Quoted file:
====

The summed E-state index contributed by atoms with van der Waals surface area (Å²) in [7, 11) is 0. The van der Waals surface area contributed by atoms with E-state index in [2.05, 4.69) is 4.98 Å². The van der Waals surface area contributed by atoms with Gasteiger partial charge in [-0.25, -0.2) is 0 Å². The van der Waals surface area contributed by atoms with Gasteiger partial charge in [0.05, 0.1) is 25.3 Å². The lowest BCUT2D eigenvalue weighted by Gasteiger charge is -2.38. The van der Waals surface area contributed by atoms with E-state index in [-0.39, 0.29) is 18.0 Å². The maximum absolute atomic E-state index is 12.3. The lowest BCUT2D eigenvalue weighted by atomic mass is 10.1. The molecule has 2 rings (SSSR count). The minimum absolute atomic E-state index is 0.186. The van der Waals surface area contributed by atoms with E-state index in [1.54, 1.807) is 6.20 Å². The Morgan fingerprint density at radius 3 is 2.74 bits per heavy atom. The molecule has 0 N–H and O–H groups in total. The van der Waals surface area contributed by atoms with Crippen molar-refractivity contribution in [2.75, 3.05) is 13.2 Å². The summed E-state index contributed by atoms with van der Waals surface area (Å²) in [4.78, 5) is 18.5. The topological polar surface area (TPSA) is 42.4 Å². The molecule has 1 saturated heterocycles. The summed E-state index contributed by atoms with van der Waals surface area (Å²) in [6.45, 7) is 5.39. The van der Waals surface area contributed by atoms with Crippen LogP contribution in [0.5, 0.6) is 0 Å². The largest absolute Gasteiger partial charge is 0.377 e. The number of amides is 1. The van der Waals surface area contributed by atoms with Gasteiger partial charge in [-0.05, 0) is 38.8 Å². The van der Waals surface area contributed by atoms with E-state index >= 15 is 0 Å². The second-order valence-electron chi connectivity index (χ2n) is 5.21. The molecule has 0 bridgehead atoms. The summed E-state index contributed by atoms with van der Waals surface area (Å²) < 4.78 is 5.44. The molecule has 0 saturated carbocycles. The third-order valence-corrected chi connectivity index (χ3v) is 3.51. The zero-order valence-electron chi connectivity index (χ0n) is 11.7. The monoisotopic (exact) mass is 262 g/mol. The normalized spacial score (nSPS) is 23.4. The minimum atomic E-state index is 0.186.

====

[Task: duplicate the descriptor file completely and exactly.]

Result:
The summed E-state index contributed by atoms with van der Waals surface area (Å²) in [7, 11) is 0. The van der Waals surface area contributed by atoms with E-state index in [2.05, 4.69) is 4.98 Å². The van der Waals surface area contributed by atoms with Gasteiger partial charge in [-0.25, -0.2) is 0 Å². The van der Waals surface area contributed by atoms with Gasteiger partial charge in [0.05, 0.1) is 25.3 Å². The lowest BCUT2D eigenvalue weighted by Gasteiger charge is -2.38. The van der Waals surface area contributed by atoms with E-state index in [-0.39, 0.29) is 18.0 Å². The maximum absolute atomic E-state index is 12.3. The lowest BCUT2D eigenvalue weighted by atomic mass is 10.1. The molecule has 2 rings (SSSR count). The minimum absolute atomic E-state index is 0.186. The van der Waals surface area contributed by atoms with E-state index in [1.54, 1.807) is 6.20 Å². The Morgan fingerprint density at radius 3 is 2.74 bits per heavy atom. The molecule has 0 N–H and O–H groups in total. The van der Waals surface area contributed by atoms with Crippen molar-refractivity contribution in [2.75, 3.05) is 13.2 Å². The summed E-state index contributed by atoms with van der Waals surface area (Å²) in [4.78, 5) is 18.5. The topological polar surface area (TPSA) is 42.4 Å². The molecule has 1 saturated heterocycles. The summed E-state index contributed by atoms with van der Waals surface area (Å²) in [6.45, 7) is 5.39. The van der Waals surface area contributed by atoms with Crippen LogP contribution in [0.5, 0.6) is 0 Å². The largest absolute Gasteiger partial charge is 0.377 e. The number of amides is 1. The van der Waals surface area contributed by atoms with Gasteiger partial charge in [-0.05, 0) is 38.8 Å². The van der Waals surface area contributed by atoms with E-state index >= 15 is 0 Å². The second-order valence-electron chi connectivity index (χ2n) is 5.21. The molecule has 0 bridgehead atoms. The summed E-state index contributed by atoms with van der Waals surface area (Å²) < 4.78 is 5.44. The molecule has 0 saturated carbocycles. The third-order valence-corrected chi connectivity index (χ3v) is 3.51. The zero-order valence-electron chi connectivity index (χ0n) is 11.7. The monoisotopic (exact) mass is 262 g/mol. The normalized spacial score (nSPS) is 23.4. The minimum atomic E-state index is 0.186.